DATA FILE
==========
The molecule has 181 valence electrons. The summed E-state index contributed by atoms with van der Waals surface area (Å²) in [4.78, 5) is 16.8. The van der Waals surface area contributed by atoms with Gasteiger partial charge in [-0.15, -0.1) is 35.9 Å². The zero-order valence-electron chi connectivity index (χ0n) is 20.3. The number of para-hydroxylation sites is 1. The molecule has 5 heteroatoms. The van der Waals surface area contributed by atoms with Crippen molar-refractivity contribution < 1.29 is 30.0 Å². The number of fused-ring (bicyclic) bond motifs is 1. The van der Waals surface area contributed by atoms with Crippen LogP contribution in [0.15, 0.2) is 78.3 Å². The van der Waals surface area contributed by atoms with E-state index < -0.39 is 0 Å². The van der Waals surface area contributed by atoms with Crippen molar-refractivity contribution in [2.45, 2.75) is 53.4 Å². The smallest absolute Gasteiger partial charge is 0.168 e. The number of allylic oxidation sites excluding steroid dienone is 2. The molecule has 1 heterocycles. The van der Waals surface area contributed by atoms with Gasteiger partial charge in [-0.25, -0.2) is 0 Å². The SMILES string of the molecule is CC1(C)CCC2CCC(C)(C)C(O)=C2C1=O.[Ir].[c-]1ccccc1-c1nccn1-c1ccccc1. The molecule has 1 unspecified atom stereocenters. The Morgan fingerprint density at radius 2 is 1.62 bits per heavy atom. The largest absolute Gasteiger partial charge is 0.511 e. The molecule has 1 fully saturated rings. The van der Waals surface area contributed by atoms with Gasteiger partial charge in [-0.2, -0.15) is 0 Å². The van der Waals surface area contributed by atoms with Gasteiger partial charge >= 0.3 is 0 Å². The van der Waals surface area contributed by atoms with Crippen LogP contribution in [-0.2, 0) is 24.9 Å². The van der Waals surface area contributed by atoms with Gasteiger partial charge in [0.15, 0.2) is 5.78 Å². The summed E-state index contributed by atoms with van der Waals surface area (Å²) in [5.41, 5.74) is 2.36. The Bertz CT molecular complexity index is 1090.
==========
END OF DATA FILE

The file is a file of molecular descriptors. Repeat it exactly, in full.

The molecule has 181 valence electrons. The summed E-state index contributed by atoms with van der Waals surface area (Å²) in [4.78, 5) is 16.8. The van der Waals surface area contributed by atoms with Gasteiger partial charge in [-0.15, -0.1) is 35.9 Å². The zero-order valence-electron chi connectivity index (χ0n) is 20.3. The number of para-hydroxylation sites is 1. The molecule has 5 heteroatoms. The van der Waals surface area contributed by atoms with Crippen molar-refractivity contribution < 1.29 is 30.0 Å². The number of fused-ring (bicyclic) bond motifs is 1. The van der Waals surface area contributed by atoms with Crippen LogP contribution in [0.15, 0.2) is 78.3 Å². The van der Waals surface area contributed by atoms with E-state index < -0.39 is 0 Å². The van der Waals surface area contributed by atoms with Crippen molar-refractivity contribution in [2.45, 2.75) is 53.4 Å². The smallest absolute Gasteiger partial charge is 0.168 e. The number of allylic oxidation sites excluding steroid dienone is 2. The molecule has 1 heterocycles. The van der Waals surface area contributed by atoms with Gasteiger partial charge in [-0.25, -0.2) is 0 Å². The SMILES string of the molecule is CC1(C)CCC2CCC(C)(C)C(O)=C2C1=O.[Ir].[c-]1ccccc1-c1nccn1-c1ccccc1. The molecule has 1 unspecified atom stereocenters. The Morgan fingerprint density at radius 2 is 1.62 bits per heavy atom. The largest absolute Gasteiger partial charge is 0.511 e. The molecule has 1 fully saturated rings. The van der Waals surface area contributed by atoms with Gasteiger partial charge in [-0.2, -0.15) is 0 Å². The van der Waals surface area contributed by atoms with Gasteiger partial charge >= 0.3 is 0 Å². The van der Waals surface area contributed by atoms with Crippen LogP contribution in [-0.2, 0) is 24.9 Å². The van der Waals surface area contributed by atoms with Gasteiger partial charge in [0.15, 0.2) is 5.78 Å². The summed E-state index contributed by atoms with van der Waals surface area (Å²) in [5.41, 5.74) is 2.36. The Bertz CT molecular complexity index is 1090.